Note 1: One scholar, Stephen Everson, argues that the second definition (at 412b5) suggests that "soul" is fully present in the individual sense organs, in other words, "organic body" just means a body that serves as an instrument for the soul. (cf. 412b19-22)

Note 2: the term "account" ("logos") at b10-11 is sometimes translated "definition"; "essence" is a basic Aristotelian term referring to the set of characteristics that causes the typical behavior of a thing; the formal cause of a living thing is identical to its essence.

7. If an axe lost its ability to chop trees, would it still be an axe in the same sense?

No, only an axe homonymously, i.e., by an ambiguous use of the term.

Is a dead animal an animal in the normal sense of the term? (412b10-24)

No, only homonymously. The soul or formal cause contains the essence. No soul, no essence.

8. What bodies that are potentially alive is Aristotle talking about here? (412b25-26)

Those that have soul, ensouled bodies.

What is Aristotle's point here?

That bodies are potentially alive simultaneously with the body-soul union's being alive. (Their potentiality is better understood as similar to the way in which the wood in the bed is potentially a bed than the way the lumber on the lot of the bed-making company is potentially a bed.)

To fully understand this you will need to have read the material above.

How about the human being?

Potentiality (= proximate matter*) - Human Body**
First actuality (= formal cause) - Human Soul***
Second actuality - Living Well****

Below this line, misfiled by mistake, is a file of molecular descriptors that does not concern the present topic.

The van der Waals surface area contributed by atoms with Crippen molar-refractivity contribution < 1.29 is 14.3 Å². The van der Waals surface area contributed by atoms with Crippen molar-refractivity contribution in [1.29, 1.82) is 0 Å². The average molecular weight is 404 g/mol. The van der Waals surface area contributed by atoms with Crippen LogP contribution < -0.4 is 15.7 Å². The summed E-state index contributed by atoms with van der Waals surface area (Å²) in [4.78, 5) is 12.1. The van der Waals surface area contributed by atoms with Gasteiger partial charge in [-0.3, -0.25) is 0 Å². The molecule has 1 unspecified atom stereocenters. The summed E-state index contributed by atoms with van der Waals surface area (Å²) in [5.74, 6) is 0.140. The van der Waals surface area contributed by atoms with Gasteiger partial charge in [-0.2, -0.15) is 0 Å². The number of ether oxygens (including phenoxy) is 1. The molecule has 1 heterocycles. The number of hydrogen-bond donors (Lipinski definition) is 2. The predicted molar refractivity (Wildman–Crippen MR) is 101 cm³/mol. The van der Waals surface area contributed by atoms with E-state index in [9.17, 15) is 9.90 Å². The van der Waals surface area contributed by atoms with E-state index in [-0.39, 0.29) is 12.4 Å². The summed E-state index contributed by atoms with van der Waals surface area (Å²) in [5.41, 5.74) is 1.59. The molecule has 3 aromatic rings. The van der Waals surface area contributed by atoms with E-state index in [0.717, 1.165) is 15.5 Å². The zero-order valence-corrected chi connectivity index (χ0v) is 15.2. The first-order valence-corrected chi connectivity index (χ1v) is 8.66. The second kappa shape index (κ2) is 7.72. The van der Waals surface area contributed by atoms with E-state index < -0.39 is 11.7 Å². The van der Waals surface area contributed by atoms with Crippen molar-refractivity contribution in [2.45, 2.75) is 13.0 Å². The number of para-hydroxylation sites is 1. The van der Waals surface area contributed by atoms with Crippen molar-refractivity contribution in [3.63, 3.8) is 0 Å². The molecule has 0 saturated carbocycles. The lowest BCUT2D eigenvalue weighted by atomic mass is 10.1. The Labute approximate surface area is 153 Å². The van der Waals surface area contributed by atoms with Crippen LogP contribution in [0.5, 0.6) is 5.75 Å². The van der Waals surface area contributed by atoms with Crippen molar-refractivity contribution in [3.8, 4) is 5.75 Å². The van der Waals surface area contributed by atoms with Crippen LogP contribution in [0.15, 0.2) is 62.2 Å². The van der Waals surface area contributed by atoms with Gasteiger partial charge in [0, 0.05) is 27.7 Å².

* Proximate matter is matter relative to its corresponding form. As in this case, proximate matter may have a lot of its own internal structure or arrangement. Proximate matter is contrasted with remote matter, which in this case would be the four elements (earth, water, air, and fire) out of which all terrestrial bodies are ultimately composed, according to Aristotle. The elements are the least definite "bodies.")

** The human body consists of organs characteristic of human beings, e.g., heart, lungs, stomach, eyes, ears, nose, hands, feet, etc.

*** The human soul is the rational soul, which includes faculties for nutrition, growth and reproduction; appetite, sensation (corresponding to seeing, hearing, tasting, etc.), capacity for self-movement, memory, and imagination; and the various capacities of reason (capacities of theoretical, practical and productive reason; active and passive intellect). Intellect is a complex topic beyond the scope of this web page.

Correspondingly, a nonhuman animal's soul is the sensitive soul (corresponding to that animal's type, which includes faculties for nutrition, reproduction, and growth; appetite; sensation; self-movement; and perhaps imagination and memory)

**** Another term for living well is eudaimonia. Aristotle discusses this at length in Nicomachean Ethics books I and X. Second actuality seems to correspond to the final cause. In this sense of final cause it means the highest activity of the specific type of being under discussion. For humans that is rational activity, contemplation (or in the secondary sense, active use of moral virtue and practical wisdom).